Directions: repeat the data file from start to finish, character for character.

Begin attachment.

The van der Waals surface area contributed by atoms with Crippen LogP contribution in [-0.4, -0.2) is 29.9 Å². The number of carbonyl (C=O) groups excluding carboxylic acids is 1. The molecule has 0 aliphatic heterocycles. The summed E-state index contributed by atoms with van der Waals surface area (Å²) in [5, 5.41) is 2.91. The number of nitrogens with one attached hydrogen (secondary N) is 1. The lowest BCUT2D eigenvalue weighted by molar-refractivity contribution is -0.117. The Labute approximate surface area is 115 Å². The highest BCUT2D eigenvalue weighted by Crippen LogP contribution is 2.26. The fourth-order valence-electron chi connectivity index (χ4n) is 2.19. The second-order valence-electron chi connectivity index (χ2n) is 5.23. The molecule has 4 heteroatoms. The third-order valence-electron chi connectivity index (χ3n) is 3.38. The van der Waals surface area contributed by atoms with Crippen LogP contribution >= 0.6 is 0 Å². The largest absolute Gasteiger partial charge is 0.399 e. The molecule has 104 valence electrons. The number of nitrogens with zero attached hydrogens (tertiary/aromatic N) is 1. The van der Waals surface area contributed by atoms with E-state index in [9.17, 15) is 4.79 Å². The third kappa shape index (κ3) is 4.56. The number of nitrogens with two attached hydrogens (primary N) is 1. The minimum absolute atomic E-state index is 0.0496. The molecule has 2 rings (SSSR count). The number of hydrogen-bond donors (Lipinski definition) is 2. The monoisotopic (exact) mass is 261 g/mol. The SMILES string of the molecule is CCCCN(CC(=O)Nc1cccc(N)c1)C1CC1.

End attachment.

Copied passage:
The van der Waals surface area contributed by atoms with Crippen LogP contribution in [-0.4, -0.2) is 29.9 Å². The number of carbonyl (C=O) groups excluding carboxylic acids is 1. The molecule has 0 aliphatic heterocycles. The summed E-state index contributed by atoms with van der Waals surface area (Å²) in [5, 5.41) is 2.91. The number of nitrogens with one attached hydrogen (secondary N) is 1. The lowest BCUT2D eigenvalue weighted by molar-refractivity contribution is -0.117. The Labute approximate surface area is 115 Å². The highest BCUT2D eigenvalue weighted by Crippen LogP contribution is 2.26. The fourth-order valence-electron chi connectivity index (χ4n) is 2.19. The second-order valence-electron chi connectivity index (χ2n) is 5.23. The molecule has 4 heteroatoms. The third-order valence-electron chi connectivity index (χ3n) is 3.38. The van der Waals surface area contributed by atoms with Crippen LogP contribution >= 0.6 is 0 Å². The largest absolute Gasteiger partial charge is 0.399 e. The molecule has 104 valence electrons. The number of nitrogens with zero attached hydrogens (tertiary/aromatic N) is 1. The van der Waals surface area contributed by atoms with E-state index in [9.17, 15) is 4.79 Å². The third kappa shape index (κ3) is 4.56. The number of nitrogens with two attached hydrogens (primary N) is 1. The minimum absolute atomic E-state index is 0.0496. The molecule has 2 rings (SSSR count). The number of hydrogen-bond donors (Lipinski definition) is 2. The monoisotopic (exact) mass is 261 g/mol. The SMILES string of the molecule is CCCCN(CC(=O)Nc1cccc(N)c1)C1CC1.